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Seána Kerslake – Reading Tatty by Christine Dwyer Hickey

Seána Kerslake is one of Ireland’s most uniquely talented young actors and we’re delighted to call her a friend of the Dublin UNESCO City of Literature office. We had been really looking forward to hearing her read from Tatty at Liberty Hall this month, as part of Dublin One City One Book, and very much hope she can be with us when that event is re-staged later in 2020.

In the meantime, treat yourself to this wonderful rendering of the voice of Tatty in a special video Seána has made for fans of the book.

You won’t be disappointed!
Part 1 of 4, Don’t miss out, click to subscribe

City of Books Podcasts


Calling all bookworms. Dublin City Libraries is delighted to announce an exciting new initiative to mark the tenth anniversary of the Dublin UNESCO City of Literature designation.

City of Books is a podcast in which host, author and journalist Martina Devlin, talks books to all sorts of people who believe books matter – and that you can never have too many books.

It’s sponsored by Dublin UNESCO City of Literature in association with MOLI, the Museum of Literature Ireland.

Be sure to subscribe to City of Books now.

Episode 1 The Fine Art of Reading features Robert Ballagh and Mary Costello. Artist Robert Ballagh talks about why Samuel Beckett thought he kept him waiting for breakfast, how his postage stamp design infuriated Northern Irish political leader the Rev Ian Paisley, befriending Nobel scientist James Watson and getting on the wrong side of Britain’s Prince Philip. He also discusses his autobiography A Reluctant Memoir, published by Head of Zeus. Later in the episode, writer Mary Costello takes a tour of the iconic James Joyce Tower in Dublin where Joyce set the opening chapter of his masterpiece Ulysses. During her walkabout in the 200-year-old building, she explains why she is drawn back again and again to Joyce’s work and why her latest novel The River Capture is inspired by him.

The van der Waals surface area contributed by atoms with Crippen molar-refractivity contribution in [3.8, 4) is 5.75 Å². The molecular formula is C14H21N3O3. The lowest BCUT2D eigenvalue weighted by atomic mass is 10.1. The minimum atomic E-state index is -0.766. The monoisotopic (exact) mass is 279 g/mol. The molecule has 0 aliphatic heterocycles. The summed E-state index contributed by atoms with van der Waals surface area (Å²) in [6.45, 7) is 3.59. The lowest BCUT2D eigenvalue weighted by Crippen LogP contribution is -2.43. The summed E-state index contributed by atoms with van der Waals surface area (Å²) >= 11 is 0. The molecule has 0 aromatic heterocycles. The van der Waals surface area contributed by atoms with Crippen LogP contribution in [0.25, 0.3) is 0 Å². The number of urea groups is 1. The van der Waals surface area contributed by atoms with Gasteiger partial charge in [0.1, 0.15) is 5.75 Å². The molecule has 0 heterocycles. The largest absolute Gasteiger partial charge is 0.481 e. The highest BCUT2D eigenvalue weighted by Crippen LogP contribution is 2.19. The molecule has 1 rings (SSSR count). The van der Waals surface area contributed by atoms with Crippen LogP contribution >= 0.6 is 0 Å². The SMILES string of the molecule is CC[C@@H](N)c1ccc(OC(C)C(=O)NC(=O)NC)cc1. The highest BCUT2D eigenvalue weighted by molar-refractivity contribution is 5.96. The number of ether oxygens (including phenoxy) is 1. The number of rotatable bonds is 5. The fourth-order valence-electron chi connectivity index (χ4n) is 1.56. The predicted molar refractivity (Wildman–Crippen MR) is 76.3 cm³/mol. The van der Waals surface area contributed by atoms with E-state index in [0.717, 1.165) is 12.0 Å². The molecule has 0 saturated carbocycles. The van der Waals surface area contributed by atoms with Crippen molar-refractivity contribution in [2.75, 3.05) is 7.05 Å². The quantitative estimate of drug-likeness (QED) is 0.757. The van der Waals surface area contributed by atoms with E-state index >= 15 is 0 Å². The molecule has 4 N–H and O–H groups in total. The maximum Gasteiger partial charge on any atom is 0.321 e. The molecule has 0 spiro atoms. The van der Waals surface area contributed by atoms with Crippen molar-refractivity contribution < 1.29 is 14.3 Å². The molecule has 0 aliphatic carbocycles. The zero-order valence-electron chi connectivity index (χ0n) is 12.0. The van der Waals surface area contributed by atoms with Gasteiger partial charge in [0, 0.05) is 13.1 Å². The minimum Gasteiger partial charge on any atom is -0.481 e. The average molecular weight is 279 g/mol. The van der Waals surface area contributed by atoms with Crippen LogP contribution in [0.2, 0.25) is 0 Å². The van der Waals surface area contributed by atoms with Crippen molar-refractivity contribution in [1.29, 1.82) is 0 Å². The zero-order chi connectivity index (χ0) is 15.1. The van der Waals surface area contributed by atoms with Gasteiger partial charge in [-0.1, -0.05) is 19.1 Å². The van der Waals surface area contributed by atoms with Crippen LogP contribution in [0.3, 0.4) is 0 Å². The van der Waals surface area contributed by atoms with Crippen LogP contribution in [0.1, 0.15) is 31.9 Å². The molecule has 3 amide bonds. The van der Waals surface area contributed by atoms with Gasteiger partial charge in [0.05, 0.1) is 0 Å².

Episode 2 Life Lessons with Marian Keyes. Marian Keyes international bestseller talks about everything from why she believes in supporting other women, to why bulimia is possibly the cruellest addiction. Marian also talks about her latest novel Grown Ups.

Episode 3 One City One Book plus Finance Minister’s Books at Bedtime. Martina Devlin chats with author of Tatty Christine Dwyer Hickey and Minister for Finance Paschal Donohoe.

Episode 4 – Ships at a Distance Have Everymans Wish on Board. Author and editor Sinéad Gleeson speaks about what makes Tatty by Christine Dwyer Hickey so powerful, as well as her experience when The Long Gaze Back was the 2018 One City One Book choice.

Episode 5 – If You’re A Child You Know Where The Power IsAuthor Carlo Gébler talks about The Country Girls Trilogy, written by his mother Edna O’Brien, which was the 2019 Dublin One City One Book choice. He also speaks about children feeling powerless in an adult world, and shares some life lessons from 30 years spent teaching in prisons.

Episode 6 – South Dublin Noir Meets White Knuckle Crime: Author and journalist Sinéad Crowley speaks about the Dublin One City One Book initiative, reveals some of her favourite choices over the years, and also talks about her Detective Claire Boyle crime series.

Episode 7 – The Child’s Eye – Marita Conlon-McKenna is the much-loved author of many books for children and adults. They include her children’s classic about Ireland’s Great Famine, Under The Hawthorn Tree. She talks here about the magic of storytelling, why famine stories continue to grip us and the powerful use of the child’s voice in Tatty – the 2020 Dublin One City One Book choice.


They are available on the usual platforms including Apple and Spotify.




A City as a Writers’s Workplace Online Photo Exhibition

The International online exhibition “A City as a Writer’s Workplace” brought together 100 photographs and texts from writers and artists from around the world. The exhibition, organized by Ulyanovsk UNESCO City of Literature is presented in English and Russian.

The idea of the exhibition is to collect photographs and short texts telling about those places in the city where the authors like to write. The project helps to understand the writer’s relationship with a city and allows authors of different countries to know more about each other’s work. Photos are also supplemented with links to writers’ websites so that readers can familiarize themselves with the author’s texts. Initially, applications were only accepted from the UNESCO Literary Cities Network members, but authors from other cities also showed interest in the project, so the organizers expanded the exhibition.